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Sunday, January 24, 2010

Digital Tripwires

Any good emergency plan includes sources of information that can help a planner anticipate future events.  They use this information so that they can act now to lessen any negative impacts.  The general term used is, tripwires.  These can include things such as economic indicators, or a Civil Defense siren sounding, or a tornado alert being issued.

How can you position yourself to ensure you receive these alerts or information in a timely basis?  Some items, because of their nature, won't be reported until the emergency has already occurred.  An example of this would be a train car full of a dangerous substance overturning.  You can make plans for such an accident, but you can't normally predict when or where it will happen.

Most communities have some sort of emergency alert system that will report this.  It may include notification through the TV or radio.  Our county has an automated phone system that calls home phone numbers that might be affected by an accident or other similar incident.

As I noted in Emergency Notifications, California has a fantastic alert system that uses email or SMS text messages to make notifications.  Just yesterday, I got notification of a tornado that had actually formed in my city here in Northern California!

It worked like a charm.  Our personal Shelter In Place, and GOOD (Get Out Of Dodge) plans were immediately put on alert.  The storm passed fairly quickly, and we didn't need to put either plan into effect - but we were ready, because we were informed.

What about slower moving incidents or trends?  Things like the economy, world events or proposed legislation.  How do you gather the information you need without having to read every single newspaper, blog post or magazine that is out there?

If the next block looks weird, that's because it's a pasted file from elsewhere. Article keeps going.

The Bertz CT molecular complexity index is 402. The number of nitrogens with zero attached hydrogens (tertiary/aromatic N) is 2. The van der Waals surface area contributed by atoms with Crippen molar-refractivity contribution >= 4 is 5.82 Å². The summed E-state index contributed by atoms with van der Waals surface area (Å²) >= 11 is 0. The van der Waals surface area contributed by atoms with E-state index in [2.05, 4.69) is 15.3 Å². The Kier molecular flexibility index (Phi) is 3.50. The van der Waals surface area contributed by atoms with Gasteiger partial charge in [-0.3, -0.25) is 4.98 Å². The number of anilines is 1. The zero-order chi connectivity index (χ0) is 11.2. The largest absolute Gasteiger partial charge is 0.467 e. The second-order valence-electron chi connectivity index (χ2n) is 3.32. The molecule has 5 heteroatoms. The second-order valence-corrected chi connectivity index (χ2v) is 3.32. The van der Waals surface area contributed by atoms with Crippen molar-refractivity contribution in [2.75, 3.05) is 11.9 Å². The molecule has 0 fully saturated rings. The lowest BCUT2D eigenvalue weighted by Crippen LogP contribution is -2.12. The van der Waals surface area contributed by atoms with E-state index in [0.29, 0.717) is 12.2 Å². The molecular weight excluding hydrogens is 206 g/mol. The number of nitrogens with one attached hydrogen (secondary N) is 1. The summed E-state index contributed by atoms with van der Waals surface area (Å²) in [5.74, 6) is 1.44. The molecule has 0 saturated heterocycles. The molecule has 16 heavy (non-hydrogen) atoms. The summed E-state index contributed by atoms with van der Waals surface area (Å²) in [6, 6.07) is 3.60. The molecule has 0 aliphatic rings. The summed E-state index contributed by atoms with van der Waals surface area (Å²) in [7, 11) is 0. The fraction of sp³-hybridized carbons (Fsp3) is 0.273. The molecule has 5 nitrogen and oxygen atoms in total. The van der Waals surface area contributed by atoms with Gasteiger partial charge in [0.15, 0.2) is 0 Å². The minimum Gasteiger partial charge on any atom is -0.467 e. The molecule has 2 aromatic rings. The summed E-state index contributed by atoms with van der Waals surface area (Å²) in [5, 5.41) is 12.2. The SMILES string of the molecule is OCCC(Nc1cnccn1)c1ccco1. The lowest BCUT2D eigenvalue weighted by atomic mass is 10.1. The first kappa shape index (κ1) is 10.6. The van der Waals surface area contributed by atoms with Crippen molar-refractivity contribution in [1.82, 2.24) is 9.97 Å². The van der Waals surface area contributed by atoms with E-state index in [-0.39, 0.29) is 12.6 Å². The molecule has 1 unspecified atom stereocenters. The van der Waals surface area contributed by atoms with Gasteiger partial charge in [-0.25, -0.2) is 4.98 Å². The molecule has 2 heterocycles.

I use Google Alerts.

These allow you to receive email notification whenever your particular item-of-interest is posted anywhere on the Internet.  Any news article, any blog post - anywhere.

They work best when you have very specific and unique search strings.  You "focus" the search by placing the search words in quotes.  For instance, I have one set up to keep tabs on a piece of California legislation on Shall Issue gun permits.  It is called AB 357.  If I just put in AB 357 as the string, I'll get alerts on anything with AB in it, and anything with 357 in it.

Information overload.

If I make the search, "AB 357" - putting the whole string in quotes, I will only get alerts when the entire string is published somewhere.

You can set the alerts to email you immediately, once a day or once a week.  You can have them search everything on the Internet ('comprehensive'), just the news, or even just stuff that is in video form.

Take a look at these economic tripwires one person has established.

If you were to agree with these indicators, you could set up Alerts for, "dollar index", "ARM mortgage resets" or "wholesale food prices".


The Google alerts allow you to use any email account (even non-Gmail accounts) to receive the notifications, but you have much more flexibility to manage and update your alerts if you have a Gmail account.  It can be a bit of a pain setting up a Gmail account, as you must first set up a Google account, which is tied to an outside email address.  I have no idea why they make it so difficult to do this, but they're all now gazillionaires, so they must know what they're doing.

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What things need to happen to make certain parts of your emergency preps kick into action?  Natural  disasters?  Specific business failures or earnings reports?  Overseas financial trends?  Inflation?  Deflation?

I also have them set up to report any time my business is mentioned on the Internet, or when any of my business partners are mentioned.  It helps me keep up with any good or bad things being published.  I can then take advantage of an opportunity, or squash inaccurate information before it spreads.

If you haven't set up tripwires - things that must happen before you act on a part of your plan - you need to do so immediately.  Being caught off-guard does not have to happen.  Free, easily-customizable tools are available to keep you informed of the world around you.

Copyright 2009 Bison Risk Management Associates. All rights reserved. You are encouraged to repost this information so long as it is credited to Bison Risk Management Associates.


Anonymous said...

I've got a weather radio and that's about it. cell phones don't work at the house so anything that comes over them wouldn't always work for me.

Chief Instructor said...

Our weather around here generally doesn't warrant a weather radio. We just don't have enough severe weather to justify it. After the tornado warning, though, I might re-think that!